I knew that I couldn’t stand here in front of you today with untold truths while going out into the world promoting the mission of Diversity Talks. I couldn’t continue to ask adults to reach a level of discomfort and vulnerability, if I hadn’t done so myself.

Today, I ask you to join me in living your truth. Join me by asking the next person you cross paths with “how is your day?” But this time, actually wait long enough for a response, pushing them beyond the response of “I’m well” or “it’s going well”.

Join me by being willing to engage in uncomfortable conversations with our youth.

It is then that we can begin to dismantle systems that aren’t equitable.

Join Diversity Talks.

Thank you.

Kiara Butler is the CEO and Co-Founder of Diversity Talks, a nascent, Rhode Island-based which provides K-12 school districts and higher education institutions with student-led professional development grounded in the cultural competencies of diversity, equity, and inclusion. Butler is a strong advocate for student voice and in her current work, she focuses on bringing the voices of marginalized groups to the forefront.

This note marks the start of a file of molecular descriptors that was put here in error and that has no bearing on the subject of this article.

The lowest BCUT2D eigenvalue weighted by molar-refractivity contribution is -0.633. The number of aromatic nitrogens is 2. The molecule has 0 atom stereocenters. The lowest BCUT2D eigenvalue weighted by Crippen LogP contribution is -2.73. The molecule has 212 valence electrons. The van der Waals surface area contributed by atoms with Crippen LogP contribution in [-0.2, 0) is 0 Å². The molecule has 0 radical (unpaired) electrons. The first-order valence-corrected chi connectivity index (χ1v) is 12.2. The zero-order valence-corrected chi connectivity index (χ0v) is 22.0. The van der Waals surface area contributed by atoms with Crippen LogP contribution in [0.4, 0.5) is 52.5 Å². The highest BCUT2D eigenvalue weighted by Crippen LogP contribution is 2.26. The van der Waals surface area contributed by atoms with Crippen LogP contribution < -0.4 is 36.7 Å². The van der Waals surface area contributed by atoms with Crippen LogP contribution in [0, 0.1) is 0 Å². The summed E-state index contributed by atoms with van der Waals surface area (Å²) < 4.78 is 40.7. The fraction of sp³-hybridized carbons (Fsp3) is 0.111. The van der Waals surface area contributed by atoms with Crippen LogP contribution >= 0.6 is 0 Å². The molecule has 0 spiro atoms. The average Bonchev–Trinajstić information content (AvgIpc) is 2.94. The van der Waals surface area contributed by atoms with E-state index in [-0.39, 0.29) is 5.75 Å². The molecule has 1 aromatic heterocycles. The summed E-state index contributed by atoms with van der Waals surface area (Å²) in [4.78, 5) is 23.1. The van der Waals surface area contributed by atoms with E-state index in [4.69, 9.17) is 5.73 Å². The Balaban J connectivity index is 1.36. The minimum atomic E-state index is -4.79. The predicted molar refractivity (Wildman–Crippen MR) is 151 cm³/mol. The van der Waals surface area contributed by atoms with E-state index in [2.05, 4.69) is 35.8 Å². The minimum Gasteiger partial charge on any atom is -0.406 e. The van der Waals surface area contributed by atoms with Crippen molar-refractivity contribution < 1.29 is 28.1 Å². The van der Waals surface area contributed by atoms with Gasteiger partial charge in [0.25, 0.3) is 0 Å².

Butler is a Mississippi native where she obtained a Bachelor of Arts Degree in Interdisciplinary Career Oriented Humanities with an emphasis in African American Studies from the prestigious Tougaloo College and became a member of the Gamma Psi Chapter of Delta Sigma Theta Sorority, Incorporated. Butler also holds a Master of Public Administration degree from Belhaven University.